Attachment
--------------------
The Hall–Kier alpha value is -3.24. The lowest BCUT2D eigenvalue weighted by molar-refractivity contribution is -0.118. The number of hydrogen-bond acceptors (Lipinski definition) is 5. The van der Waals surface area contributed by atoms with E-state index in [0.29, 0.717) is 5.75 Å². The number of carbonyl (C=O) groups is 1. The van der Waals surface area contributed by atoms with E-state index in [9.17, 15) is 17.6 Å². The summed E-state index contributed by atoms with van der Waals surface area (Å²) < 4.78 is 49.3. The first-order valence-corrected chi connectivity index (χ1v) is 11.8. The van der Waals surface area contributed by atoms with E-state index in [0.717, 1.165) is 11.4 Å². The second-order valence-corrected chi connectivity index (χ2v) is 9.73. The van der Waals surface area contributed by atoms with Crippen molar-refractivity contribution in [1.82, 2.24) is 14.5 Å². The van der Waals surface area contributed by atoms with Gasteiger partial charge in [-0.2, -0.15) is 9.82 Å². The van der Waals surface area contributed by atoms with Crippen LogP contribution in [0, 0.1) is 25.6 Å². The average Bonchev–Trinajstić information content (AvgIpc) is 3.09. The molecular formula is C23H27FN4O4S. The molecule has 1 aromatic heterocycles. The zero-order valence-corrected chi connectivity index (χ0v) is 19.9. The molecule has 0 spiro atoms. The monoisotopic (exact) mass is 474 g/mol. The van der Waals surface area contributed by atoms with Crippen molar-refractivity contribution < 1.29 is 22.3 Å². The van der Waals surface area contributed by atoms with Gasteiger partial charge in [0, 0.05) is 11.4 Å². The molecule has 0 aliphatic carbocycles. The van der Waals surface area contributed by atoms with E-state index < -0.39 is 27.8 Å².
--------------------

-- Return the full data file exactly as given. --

The Hall–Kier alpha value is -3.24. The lowest BCUT2D eigenvalue weighted by molar-refractivity contribution is -0.118. The number of hydrogen-bond acceptors (Lipinski definition) is 5. The van der Waals surface area contributed by atoms with E-state index in [0.29, 0.717) is 5.75 Å². The number of carbonyl (C=O) groups is 1. The van der Waals surface area contributed by atoms with E-state index in [9.17, 15) is 17.6 Å². The summed E-state index contributed by atoms with van der Waals surface area (Å²) < 4.78 is 49.3. The first-order valence-corrected chi connectivity index (χ1v) is 11.8. The van der Waals surface area contributed by atoms with E-state index in [0.717, 1.165) is 11.4 Å². The second-order valence-corrected chi connectivity index (χ2v) is 9.73. The van der Waals surface area contributed by atoms with Crippen molar-refractivity contribution in [1.82, 2.24) is 14.5 Å². The van der Waals surface area contributed by atoms with Gasteiger partial charge in [-0.2, -0.15) is 9.82 Å². The van der Waals surface area contributed by atoms with Crippen LogP contribution in [0, 0.1) is 25.6 Å². The average Bonchev–Trinajstić information content (AvgIpc) is 3.09. The molecular formula is C23H27FN4O4S. The molecule has 1 aromatic heterocycles. The zero-order valence-corrected chi connectivity index (χ0v) is 19.9. The molecule has 0 spiro atoms. The monoisotopic (exact) mass is 474 g/mol. The van der Waals surface area contributed by atoms with Crippen molar-refractivity contribution < 1.29 is 22.3 Å². The van der Waals surface area contributed by atoms with Gasteiger partial charge in [0, 0.05) is 11.4 Å². The molecule has 0 aliphatic carbocycles. The van der Waals surface area contributed by atoms with E-state index < -0.39 is 27.8 Å².